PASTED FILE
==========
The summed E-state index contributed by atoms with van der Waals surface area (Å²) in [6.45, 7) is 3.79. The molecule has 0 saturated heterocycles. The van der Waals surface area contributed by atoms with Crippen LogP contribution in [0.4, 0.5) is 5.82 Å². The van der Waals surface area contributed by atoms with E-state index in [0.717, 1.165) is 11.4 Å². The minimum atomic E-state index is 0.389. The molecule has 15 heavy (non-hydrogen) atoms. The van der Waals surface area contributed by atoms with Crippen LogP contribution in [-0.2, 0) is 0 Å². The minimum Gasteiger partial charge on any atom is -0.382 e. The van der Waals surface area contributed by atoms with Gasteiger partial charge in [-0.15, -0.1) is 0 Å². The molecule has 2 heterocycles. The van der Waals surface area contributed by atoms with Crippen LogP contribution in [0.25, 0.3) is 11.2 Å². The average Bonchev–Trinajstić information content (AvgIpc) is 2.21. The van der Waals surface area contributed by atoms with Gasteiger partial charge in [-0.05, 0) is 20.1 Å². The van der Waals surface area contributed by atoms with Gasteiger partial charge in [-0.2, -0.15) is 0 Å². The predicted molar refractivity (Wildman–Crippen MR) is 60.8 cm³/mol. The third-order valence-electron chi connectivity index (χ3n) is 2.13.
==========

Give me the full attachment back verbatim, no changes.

The summed E-state index contributed by atoms with van der Waals surface area (Å²) in [6.45, 7) is 3.79. The molecule has 0 saturated heterocycles. The van der Waals surface area contributed by atoms with Crippen LogP contribution in [0.4, 0.5) is 5.82 Å². The van der Waals surface area contributed by atoms with E-state index in [0.717, 1.165) is 11.4 Å². The minimum atomic E-state index is 0.389. The molecule has 15 heavy (non-hydrogen) atoms. The van der Waals surface area contributed by atoms with Crippen LogP contribution in [-0.2, 0) is 0 Å². The minimum Gasteiger partial charge on any atom is -0.382 e. The van der Waals surface area contributed by atoms with Gasteiger partial charge in [-0.15, -0.1) is 0 Å². The molecule has 2 heterocycles. The van der Waals surface area contributed by atoms with Crippen LogP contribution in [0.25, 0.3) is 11.2 Å². The average Bonchev–Trinajstić information content (AvgIpc) is 2.21. The van der Waals surface area contributed by atoms with Gasteiger partial charge in [-0.05, 0) is 20.1 Å². The van der Waals surface area contributed by atoms with Gasteiger partial charge in [-0.2, -0.15) is 0 Å². The predicted molar refractivity (Wildman–Crippen MR) is 60.8 cm³/mol. The third-order valence-electron chi connectivity index (χ3n) is 2.13.